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SPA SERVICES: Lymphatic Drainage—A Moving Experience
Give your spa menu a wellness component with lymphatic drainage services.
Spa services often focus on the skin, but treating the lymph system can be equally important to your clients’ overall wellbeing. Understanding how the lymph system works and its importance to overall health can help you improve existing spa services, and add new ones.
“Lymph is formed when plasma from blood vessels mixes with fluids around the cells,” says Victor Maine, Ph.D., Onyx Medical. “It carries nutrients—for cellular activity, blood cells and the waste discharged from cells—along predetermined pathways to hundreds of filtering stations called lymph nodes, which cleanse the lymph, removing waste as well as undesired molecules or organisms, and excess water.”
This continuous cleansing is an important part of the body’s immune system. Keeping the lymph flowing is essential to good health. Blood is kept moving by the beating of the heart, but the lymphatic system has no pump of its own. Pulsing arteries, respiration and muscle movement are usually enough to keep the lymph moving, but that can be slowed or blocked by poor health habits, trauma or illness, all of which allow fluids and toxins to accumulate and overwhelm the immune system.
In 1936, a Paris-based physician, Dr. Emil Vodder, introduced a set of precise hand movements designed to facilitate the movement of lymph. Manual lymphatic drainage (MLD), his gentle massage system, has been studied and refined now for nearly a century.
“More than 30 years of research documents the therapeutic effects of MLD,” says Linda-Anne Kahn, president and founder of Beauty Kliniek Aromatherapy Day Spa & Wellness Center, and director of Lymphatic Therapy Services of San Diego. “It is widely prescribed by physicians in the U.S. and Canada, and the West German National Health Insurance Administration recognized MLD as a covered preventive healthcare therapy in 1972.
“Within the spa you can offer lymph drainage for problems as diverse as cellulite, acne, rosacea, sinusitis and stress,” continues Kahn. “Wellness services include detoxification; post-surgical treatment, especially pre- and post-surgical liposuction; as support for patients with autoimmune disorders and neurological diseases such as multiple sclerosis, Parkinson’s and migraines; and for lymphedema, Lyme disease and more,” adds Kahn.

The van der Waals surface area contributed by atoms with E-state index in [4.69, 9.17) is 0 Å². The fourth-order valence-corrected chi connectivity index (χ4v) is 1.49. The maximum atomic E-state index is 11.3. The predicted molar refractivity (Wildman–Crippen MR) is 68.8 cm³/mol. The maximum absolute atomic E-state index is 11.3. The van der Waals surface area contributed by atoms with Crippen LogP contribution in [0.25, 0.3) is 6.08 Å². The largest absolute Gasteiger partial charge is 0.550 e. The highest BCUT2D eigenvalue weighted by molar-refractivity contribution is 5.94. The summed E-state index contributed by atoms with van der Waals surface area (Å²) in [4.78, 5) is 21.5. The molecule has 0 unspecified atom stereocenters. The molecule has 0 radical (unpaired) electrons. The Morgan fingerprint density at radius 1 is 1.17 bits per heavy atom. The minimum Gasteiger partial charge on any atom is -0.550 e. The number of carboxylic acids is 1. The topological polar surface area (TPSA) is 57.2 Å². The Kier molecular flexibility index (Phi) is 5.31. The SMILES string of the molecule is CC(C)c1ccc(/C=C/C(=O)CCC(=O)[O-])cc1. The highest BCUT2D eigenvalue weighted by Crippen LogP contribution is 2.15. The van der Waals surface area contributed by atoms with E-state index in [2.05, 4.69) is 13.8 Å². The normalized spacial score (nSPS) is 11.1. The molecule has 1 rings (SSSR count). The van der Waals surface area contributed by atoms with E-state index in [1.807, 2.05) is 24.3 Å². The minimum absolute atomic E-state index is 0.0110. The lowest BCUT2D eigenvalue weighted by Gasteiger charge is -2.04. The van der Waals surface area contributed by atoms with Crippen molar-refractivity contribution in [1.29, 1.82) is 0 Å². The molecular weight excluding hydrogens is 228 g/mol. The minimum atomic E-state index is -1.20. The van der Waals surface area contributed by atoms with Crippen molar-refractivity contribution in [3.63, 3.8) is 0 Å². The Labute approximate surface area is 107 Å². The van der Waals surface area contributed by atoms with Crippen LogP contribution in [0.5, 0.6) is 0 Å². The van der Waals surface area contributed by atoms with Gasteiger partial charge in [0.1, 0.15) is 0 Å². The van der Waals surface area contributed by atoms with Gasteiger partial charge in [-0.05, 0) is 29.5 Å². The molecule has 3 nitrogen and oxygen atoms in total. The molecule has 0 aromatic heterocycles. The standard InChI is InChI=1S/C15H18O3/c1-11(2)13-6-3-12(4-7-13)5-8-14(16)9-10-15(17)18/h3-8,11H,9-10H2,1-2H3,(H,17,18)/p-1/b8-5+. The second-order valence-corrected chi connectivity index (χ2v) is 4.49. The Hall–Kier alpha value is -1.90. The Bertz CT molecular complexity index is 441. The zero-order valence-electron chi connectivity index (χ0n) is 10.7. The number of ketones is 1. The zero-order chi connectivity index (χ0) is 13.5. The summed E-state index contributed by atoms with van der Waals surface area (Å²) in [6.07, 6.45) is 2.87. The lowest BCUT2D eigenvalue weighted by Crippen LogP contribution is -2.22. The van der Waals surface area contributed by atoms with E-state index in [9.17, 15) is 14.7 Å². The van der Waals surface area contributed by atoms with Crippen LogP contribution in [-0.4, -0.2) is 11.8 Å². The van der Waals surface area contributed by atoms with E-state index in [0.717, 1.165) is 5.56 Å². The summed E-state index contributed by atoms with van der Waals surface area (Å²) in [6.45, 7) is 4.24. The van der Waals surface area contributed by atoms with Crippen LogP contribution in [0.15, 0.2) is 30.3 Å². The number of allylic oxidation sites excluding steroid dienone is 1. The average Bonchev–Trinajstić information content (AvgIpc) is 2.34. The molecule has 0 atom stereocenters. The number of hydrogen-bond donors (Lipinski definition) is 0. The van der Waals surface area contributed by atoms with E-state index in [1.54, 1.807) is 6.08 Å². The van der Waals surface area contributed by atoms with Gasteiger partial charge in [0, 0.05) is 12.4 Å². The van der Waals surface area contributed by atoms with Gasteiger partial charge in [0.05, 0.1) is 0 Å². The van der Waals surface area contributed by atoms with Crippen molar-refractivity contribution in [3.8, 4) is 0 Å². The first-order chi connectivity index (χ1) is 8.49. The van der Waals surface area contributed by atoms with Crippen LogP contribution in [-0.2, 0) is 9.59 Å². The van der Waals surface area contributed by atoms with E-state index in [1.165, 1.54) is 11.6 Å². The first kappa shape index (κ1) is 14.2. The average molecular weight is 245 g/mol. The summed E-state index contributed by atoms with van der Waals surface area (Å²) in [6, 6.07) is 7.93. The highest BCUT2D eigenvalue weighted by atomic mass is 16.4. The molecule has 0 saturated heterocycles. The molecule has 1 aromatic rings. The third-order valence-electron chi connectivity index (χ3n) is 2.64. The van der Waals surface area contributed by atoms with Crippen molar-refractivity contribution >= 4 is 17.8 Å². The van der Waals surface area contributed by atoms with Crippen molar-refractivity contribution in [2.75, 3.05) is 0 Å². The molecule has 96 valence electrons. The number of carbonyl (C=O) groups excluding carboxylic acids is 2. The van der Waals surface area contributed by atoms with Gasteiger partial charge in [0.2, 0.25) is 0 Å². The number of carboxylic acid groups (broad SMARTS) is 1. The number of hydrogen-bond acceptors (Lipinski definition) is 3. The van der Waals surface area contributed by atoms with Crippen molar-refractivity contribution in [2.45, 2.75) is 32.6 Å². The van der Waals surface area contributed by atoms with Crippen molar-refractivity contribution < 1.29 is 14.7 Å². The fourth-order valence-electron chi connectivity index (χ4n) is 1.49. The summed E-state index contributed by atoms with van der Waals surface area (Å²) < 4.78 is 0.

In the medical world, MLD is most often performed to treat lymphedema, or lymph fluid accumulation that causes swelling, which results when lymph nodes are damaged or removed (after breast cancer surgery, for example). According to many in the medical establishment, lymphedema is the only legitimate reason for MLD.
Training and Spa Services
MLD is very different from other types of massage therapy. Instead of kneading the muscles, the therapist uses a feathery touch—usually around an ounce of pressure per square centimeter, or about as much as would be applied by placing a nickel or dime on a particular spot. The pressure can be slightly lighter or heavier depending on whether you’re working on a client’s chest or her legs, and whether you’re treating lymphedema or some other problem. When properly performed, MLD should always be a pleasant experience for the client.
Licensed professionals such as massage therapists, physical therapists and registered nurses can earn MLD certification from the Chikly Health Institute or Dr. Vodder School. Graduates of the Vodder School complete courses in anatomy, effects of MLD, contraindications, special techniques and lymphedema treatment. Graduates of the Chikly Institute complete classes in lymphatic drainage for organs, whole body, joints and nerves. The main difference between the Vodder technique and the Chikly method is that with the Vodder technique, therapists use circular motions to move the lymph along the most likely path, whereas Chikly practitioners feel for the lymph flow, and then either stimulate or re-route it.
“Both methods have merit,” says Kahn. “I prefer the Vodder method overall, but as I’m working, I also feel for the flow and sometimes recognize the need to continue working on one area for longer.”